Consistency and Frequency

Mar 6, 2015
Consistency and Frequency

The repetitive nature of our sport — the constant back and forth, swimming miles upon miles on a daily basis, all to end up in the exact same place we started — can lead to either a monotonous or a stimulating environment.

While I won’t sugar coat it, swim training is a mentally grueling undertaking.  Those who are better at staying mentally engaged typically end up being the best swimmers.

Going back and forth more times than your competition won’t make you a better swimmer.  Each length needs to be swum with purpose.  Each action and movement that you perform in the pool needs to be done with focus and attention.  It’s the repetition of proper, searching movements that will make you a better swimmer.

We, as coaches, do all we can to write interesting and challenging practices.  A great coach once said (and I apologize that I can’t remember who said this…), “If it isn’t interesting to you when you write it, it won’t be interesting to them when they do it.”  That MUST be kept in mind when creating a practice.  Keep the boredom out, to keep the day dreaming away.

Swimming with consistent technique is just as important as consistently showing up.    If you want someone to be proficient enough to swim in any swim meet, in any event, on any relay, then they need to know the following:

Four strokes

  1. Backstroke
  2. Breaststroke
  3. Butterfly
  4. Freestyle

Three starts

  1. Track start
  2. Backstroke start
  3. Relay start

Seven Turns

  1. Fly to Fly
  2. Fly to Back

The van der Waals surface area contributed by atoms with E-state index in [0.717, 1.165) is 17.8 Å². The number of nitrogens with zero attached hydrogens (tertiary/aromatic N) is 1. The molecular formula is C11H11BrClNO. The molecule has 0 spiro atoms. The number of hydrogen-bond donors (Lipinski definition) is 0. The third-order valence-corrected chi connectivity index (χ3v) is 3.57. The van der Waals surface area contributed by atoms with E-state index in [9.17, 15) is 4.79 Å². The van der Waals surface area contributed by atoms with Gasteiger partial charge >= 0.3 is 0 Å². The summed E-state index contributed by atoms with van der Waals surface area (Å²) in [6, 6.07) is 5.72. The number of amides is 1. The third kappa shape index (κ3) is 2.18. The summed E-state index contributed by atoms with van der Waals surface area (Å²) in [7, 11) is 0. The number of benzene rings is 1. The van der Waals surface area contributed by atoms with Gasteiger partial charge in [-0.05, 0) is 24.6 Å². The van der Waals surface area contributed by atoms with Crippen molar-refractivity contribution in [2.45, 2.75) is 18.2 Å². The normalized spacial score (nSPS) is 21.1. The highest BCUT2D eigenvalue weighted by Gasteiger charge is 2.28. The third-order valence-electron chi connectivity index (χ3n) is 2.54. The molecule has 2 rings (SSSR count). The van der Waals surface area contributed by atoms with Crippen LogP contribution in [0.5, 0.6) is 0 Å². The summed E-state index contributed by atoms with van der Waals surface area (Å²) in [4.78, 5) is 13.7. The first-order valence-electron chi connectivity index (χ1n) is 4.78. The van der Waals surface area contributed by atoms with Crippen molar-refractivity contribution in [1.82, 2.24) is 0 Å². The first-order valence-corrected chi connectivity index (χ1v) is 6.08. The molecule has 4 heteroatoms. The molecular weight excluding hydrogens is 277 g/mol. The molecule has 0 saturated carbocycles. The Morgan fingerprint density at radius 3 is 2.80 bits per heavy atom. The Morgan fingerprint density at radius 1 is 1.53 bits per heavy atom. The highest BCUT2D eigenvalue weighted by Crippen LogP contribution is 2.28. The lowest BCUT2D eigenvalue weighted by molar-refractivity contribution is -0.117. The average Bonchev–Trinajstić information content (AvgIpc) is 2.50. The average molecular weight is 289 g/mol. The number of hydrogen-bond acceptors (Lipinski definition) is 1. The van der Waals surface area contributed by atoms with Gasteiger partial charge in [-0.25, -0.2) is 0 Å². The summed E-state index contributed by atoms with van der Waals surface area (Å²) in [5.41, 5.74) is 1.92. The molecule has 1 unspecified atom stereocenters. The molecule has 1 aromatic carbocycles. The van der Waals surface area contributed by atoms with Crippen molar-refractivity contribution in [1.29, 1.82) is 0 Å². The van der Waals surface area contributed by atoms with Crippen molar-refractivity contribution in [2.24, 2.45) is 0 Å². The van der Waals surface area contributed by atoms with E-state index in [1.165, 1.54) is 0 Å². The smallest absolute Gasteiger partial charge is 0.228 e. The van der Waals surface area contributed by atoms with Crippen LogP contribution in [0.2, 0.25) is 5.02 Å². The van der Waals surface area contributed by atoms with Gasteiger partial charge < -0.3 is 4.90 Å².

3. Back to Back
  4. Back to Breast
  5. Breast to Breast
  6. Breast to Free
  7. Freestyle Flip

It’s pretty straightforward, but the devil is in the details.  Within EACH of the 14 items listed above, there are endless fine points to be learned, with intricate nuances pertaining to each person’s individual physiology, physical ability, mental maturity, and level of dedication.  If we selected just one swimmer, and looked at the 14 “big rocks” of technique, including 5 fine points for each of the 14 points, we’re now looking at a minimum of 70 technique manipulations to be taught to just one swimmer.

If a developmental coach starts with a young swimmer and teaches them step by step through each stroke, each start, and each turn, the process could take a couple of years (to do it really well).  In the length of a swimming career, two years is really not a big deal.  The swimmers graduate into an older, more training-based group, and they are good to go.

But wait.  Now consider that each swimmer changes physically (and mentally) every year.  And that boys mature at a different rate from girls.   Age-group swimmers get a bit bigger, a bit stronger every year.  The length of their levers changes (not to mention the size of their feet). Their strokes may or may not change, but how they connect with the water (and the walls) needs to be adjusted.  Suddenly, the coach who thought those 70 technique points were nailed down tight, and s/he could progress to simply TRAINING the swimmers, now looks out at 30-40 swimmers in the pool, each changing at varying times and rates, but constantly changing.   If technique breaks down, it’s often dismissed as collateral damage due to increased yardage.  No worries…the technique will return when the swimmer adapts to the extra yardage.  But will it?   Would the growing swimmer be better served by learning to tweak her 70 focus points?